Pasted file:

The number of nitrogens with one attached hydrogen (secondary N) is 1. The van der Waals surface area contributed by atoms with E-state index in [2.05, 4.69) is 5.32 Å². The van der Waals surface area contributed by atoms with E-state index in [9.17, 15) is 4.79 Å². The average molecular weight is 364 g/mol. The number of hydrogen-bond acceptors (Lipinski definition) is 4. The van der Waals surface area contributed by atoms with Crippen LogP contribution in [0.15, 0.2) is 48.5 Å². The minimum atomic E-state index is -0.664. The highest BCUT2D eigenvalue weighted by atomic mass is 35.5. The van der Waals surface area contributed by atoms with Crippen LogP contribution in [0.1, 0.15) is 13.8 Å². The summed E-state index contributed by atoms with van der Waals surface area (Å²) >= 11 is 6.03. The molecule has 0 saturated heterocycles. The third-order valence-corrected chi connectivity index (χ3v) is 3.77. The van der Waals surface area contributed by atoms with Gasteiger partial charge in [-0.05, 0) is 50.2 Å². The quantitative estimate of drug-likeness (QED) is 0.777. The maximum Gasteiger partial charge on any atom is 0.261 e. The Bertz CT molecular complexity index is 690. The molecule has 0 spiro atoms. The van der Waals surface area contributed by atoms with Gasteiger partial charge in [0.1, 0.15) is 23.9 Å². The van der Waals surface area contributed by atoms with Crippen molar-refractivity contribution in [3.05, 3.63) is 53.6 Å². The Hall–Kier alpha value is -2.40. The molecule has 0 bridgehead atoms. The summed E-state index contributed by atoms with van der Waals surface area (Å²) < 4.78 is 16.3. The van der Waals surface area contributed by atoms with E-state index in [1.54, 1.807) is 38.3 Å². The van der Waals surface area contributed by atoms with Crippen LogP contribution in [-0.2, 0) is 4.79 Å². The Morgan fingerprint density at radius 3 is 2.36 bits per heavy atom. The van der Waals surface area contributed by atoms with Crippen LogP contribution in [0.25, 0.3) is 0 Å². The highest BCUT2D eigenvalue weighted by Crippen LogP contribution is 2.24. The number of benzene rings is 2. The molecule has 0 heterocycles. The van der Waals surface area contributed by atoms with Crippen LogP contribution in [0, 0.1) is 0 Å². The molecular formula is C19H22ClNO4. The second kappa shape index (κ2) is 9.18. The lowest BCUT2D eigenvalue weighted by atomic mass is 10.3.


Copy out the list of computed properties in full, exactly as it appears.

The number of nitrogens with one attached hydrogen (secondary N) is 1. The van der Waals surface area contributed by atoms with E-state index in [2.05, 4.69) is 5.32 Å². The van der Waals surface area contributed by atoms with E-state index in [9.17, 15) is 4.79 Å². The average molecular weight is 364 g/mol. The number of hydrogen-bond acceptors (Lipinski definition) is 4. The van der Waals surface area contributed by atoms with Crippen LogP contribution in [0.15, 0.2) is 48.5 Å². The minimum atomic E-state index is -0.664. The highest BCUT2D eigenvalue weighted by atomic mass is 35.5. The van der Waals surface area contributed by atoms with Crippen LogP contribution in [0.1, 0.15) is 13.8 Å². The summed E-state index contributed by atoms with van der Waals surface area (Å²) >= 11 is 6.03. The molecule has 0 saturated heterocycles. The third-order valence-corrected chi connectivity index (χ3v) is 3.77. The van der Waals surface area contributed by atoms with Gasteiger partial charge in [-0.05, 0) is 50.2 Å². The quantitative estimate of drug-likeness (QED) is 0.777. The maximum Gasteiger partial charge on any atom is 0.261 e. The Bertz CT molecular complexity index is 690. The molecule has 0 spiro atoms. The van der Waals surface area contributed by atoms with Gasteiger partial charge in [0.1, 0.15) is 23.9 Å². The van der Waals surface area contributed by atoms with Crippen molar-refractivity contribution in [3.05, 3.63) is 53.6 Å². The Hall–Kier alpha value is -2.40. The molecule has 0 bridgehead atoms. The summed E-state index contributed by atoms with van der Waals surface area (Å²) < 4.78 is 16.3. The van der Waals surface area contributed by atoms with E-state index in [1.54, 1.807) is 38.3 Å². The van der Waals surface area contributed by atoms with Crippen LogP contribution in [-0.2, 0) is 4.79 Å². The Morgan fingerprint density at radius 3 is 2.36 bits per heavy atom. The van der Waals surface area contributed by atoms with Crippen LogP contribution in [0.25, 0.3) is 0 Å². The highest BCUT2D eigenvalue weighted by Crippen LogP contribution is 2.24. The number of benzene rings is 2. The molecule has 0 heterocycles. The van der Waals surface area contributed by atoms with Crippen LogP contribution in [0, 0.1) is 0 Å². The molecular formula is C19H22ClNO4. The second kappa shape index (κ2) is 9.18. The lowest BCUT2D eigenvalue weighted by atomic mass is 10.3.